Friday, 8 May 2015

Nagai Kafu (1909) - A Strange Tale from East of the River

Slightly different title in
this latest edition (2013)
This is a collection of stories by Nagai Kafu (永井 荷風), the pen-name of Nagai Sokichi (永井 壮吉 - 1879-1959).

In 1905 he was working in New York City for a Japanese bank... and in 1906 he travelled to Paris and London..  Nagai was known for his Chinese poetry.  1905 was the year that my great grandfather was travelling across the USA, then to Japan, China, India... in the opposite direction... and back to London in 1906.  They were travelling in opposite directions and probably never met.

The stories from this book were first published elsewhere - the first is from a magazine, Shinshousetsu (新小説) - and later, the stories were compiled into this book, 'A Strange Tale from East of the River' (or 'Something Strange Across the River' (濹東綺譚, Bokutō Kidan, 1937).

From 'The River Sumida' (すみだ川, Sumidagawa):
"
Taking the lamp in his hand, he went upstairs to Chokichi's room. 
There were several books on the desk, and with them a book box of cedar.  Ragetsu took out his spectacle case and looked curiously over the textbooks, bound in the Occidental manner.  Something dropped to the floor.  It was a picture of O-ito, in the festive spring dress of a geisha.  Ragetsu put it carefully back into the book from which it had fallen, and went on with his inspection.  This time he came upon a letter.  It seemed to be unfinished, the last sentence being interrupted where the paper had been torn off.  There was enough all the same to make clear what the finished letter would have contained.  Chokichi and O-ito had said good-bye, and day by day, as their worlds moved further and further apart, their hearts must also grow apart.  They had been friends as children, but they would one day be strangers.  Chokichi told in great detail how it grieved him, the knowledge that even if they were to meet from time to time they would no longer share the same feelings.  He had therefore decided to be either an actor or a musician, but these wishes, too, had been denied him, and now, helplessly envying the good fortune of Kichi the barber's son, he passed useless, aimless hours.  He did not have the courage to kill himself.  His one hope was to fall ill and die.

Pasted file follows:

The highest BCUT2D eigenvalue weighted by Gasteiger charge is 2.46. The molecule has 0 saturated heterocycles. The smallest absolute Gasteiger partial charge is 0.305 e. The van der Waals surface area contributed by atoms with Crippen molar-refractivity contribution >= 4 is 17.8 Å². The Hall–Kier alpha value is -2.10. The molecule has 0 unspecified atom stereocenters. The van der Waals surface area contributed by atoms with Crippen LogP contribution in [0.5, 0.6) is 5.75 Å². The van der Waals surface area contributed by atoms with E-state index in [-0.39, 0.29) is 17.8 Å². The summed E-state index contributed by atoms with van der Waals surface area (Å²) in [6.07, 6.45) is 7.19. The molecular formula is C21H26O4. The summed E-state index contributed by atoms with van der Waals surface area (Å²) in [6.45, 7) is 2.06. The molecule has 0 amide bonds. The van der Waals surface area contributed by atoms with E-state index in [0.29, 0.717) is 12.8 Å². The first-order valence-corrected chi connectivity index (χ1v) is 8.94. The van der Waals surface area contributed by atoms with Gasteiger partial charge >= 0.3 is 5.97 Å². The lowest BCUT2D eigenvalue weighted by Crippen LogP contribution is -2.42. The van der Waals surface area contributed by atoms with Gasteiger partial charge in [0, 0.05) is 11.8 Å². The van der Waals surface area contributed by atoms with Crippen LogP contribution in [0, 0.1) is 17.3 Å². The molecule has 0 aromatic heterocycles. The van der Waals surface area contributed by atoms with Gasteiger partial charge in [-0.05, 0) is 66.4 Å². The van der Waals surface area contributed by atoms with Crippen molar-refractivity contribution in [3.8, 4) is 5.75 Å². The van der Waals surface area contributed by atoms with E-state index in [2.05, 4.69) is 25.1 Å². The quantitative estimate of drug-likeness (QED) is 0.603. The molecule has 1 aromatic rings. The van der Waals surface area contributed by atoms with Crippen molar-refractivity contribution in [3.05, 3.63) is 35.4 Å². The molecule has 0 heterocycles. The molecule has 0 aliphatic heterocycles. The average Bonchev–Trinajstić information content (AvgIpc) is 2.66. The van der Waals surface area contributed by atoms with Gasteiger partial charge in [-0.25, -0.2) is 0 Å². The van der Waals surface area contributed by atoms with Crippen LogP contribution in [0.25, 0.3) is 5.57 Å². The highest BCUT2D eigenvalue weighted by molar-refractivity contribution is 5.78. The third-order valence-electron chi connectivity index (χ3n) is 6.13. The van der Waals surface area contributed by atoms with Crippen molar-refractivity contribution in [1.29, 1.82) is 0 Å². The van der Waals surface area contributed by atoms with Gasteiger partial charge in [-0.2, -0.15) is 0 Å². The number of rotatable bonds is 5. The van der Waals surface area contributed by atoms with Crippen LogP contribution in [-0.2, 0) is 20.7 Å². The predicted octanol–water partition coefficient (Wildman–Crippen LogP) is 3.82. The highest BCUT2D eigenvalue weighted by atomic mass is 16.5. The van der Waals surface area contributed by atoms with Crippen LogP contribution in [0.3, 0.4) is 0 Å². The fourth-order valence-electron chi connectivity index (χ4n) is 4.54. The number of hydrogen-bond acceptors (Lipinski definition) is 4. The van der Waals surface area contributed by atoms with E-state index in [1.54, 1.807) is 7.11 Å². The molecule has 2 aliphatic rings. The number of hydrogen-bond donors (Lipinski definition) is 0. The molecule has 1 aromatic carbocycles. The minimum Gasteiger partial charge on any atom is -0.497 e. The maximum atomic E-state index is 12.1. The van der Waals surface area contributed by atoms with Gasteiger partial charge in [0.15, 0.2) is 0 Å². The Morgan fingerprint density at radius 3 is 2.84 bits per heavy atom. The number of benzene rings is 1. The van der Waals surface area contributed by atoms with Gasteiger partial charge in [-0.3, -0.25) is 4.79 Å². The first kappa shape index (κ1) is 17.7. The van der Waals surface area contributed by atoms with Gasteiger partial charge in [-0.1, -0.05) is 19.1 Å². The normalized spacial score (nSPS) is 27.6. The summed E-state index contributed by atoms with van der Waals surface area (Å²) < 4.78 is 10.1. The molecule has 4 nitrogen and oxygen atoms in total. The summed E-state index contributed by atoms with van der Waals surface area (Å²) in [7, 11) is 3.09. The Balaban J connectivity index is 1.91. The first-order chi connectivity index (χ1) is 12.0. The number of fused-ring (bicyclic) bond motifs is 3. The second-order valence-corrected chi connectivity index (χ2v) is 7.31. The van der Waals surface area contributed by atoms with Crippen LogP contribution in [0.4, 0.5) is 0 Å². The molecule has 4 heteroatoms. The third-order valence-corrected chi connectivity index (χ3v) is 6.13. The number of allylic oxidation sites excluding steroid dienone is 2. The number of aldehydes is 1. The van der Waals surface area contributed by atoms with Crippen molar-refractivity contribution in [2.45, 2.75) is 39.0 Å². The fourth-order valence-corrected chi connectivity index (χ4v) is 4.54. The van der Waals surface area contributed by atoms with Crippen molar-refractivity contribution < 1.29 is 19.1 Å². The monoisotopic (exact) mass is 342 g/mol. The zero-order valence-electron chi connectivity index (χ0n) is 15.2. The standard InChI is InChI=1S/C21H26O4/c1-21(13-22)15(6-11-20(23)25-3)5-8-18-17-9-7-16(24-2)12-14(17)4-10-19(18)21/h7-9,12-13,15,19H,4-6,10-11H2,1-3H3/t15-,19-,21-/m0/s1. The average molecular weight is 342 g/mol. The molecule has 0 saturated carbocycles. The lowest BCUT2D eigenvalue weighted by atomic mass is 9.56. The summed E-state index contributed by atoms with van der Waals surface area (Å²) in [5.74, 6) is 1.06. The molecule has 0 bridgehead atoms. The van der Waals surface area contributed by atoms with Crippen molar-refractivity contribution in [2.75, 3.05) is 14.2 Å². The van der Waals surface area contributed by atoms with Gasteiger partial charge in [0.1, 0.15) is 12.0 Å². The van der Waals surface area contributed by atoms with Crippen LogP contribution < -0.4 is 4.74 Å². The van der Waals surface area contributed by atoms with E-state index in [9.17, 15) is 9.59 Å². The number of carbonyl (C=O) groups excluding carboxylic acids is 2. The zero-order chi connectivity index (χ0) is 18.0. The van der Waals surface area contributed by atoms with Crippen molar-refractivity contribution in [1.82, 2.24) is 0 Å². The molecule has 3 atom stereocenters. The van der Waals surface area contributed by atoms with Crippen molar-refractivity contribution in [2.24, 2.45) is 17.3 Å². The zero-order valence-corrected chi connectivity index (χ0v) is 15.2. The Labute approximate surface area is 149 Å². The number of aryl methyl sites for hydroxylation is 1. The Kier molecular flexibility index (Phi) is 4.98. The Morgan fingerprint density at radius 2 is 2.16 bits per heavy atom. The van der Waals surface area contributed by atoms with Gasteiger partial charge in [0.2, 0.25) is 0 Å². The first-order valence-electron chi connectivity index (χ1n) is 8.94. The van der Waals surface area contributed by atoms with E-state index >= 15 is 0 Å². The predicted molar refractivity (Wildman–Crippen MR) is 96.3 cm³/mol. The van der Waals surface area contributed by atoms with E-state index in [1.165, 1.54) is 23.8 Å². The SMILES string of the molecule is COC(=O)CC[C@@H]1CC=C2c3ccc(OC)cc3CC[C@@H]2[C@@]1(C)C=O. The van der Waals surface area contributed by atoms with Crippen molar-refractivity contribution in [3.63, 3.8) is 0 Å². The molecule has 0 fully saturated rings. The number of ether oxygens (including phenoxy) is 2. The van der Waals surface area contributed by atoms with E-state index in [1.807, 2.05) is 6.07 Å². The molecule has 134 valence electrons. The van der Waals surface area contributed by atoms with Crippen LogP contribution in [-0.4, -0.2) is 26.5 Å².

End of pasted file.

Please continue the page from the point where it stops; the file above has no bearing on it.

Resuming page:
"
Notes... The poet, Matsuo Basho, lived near Sumida River.. His pen-name, bashou (芭蕉) means banana plant, which grew on the banks of the river.

And Curlew River - composed by Benjamin Britten - was based on a Noh play called 'Sumida River', which Britten saw in Japan during his visit in 1956.

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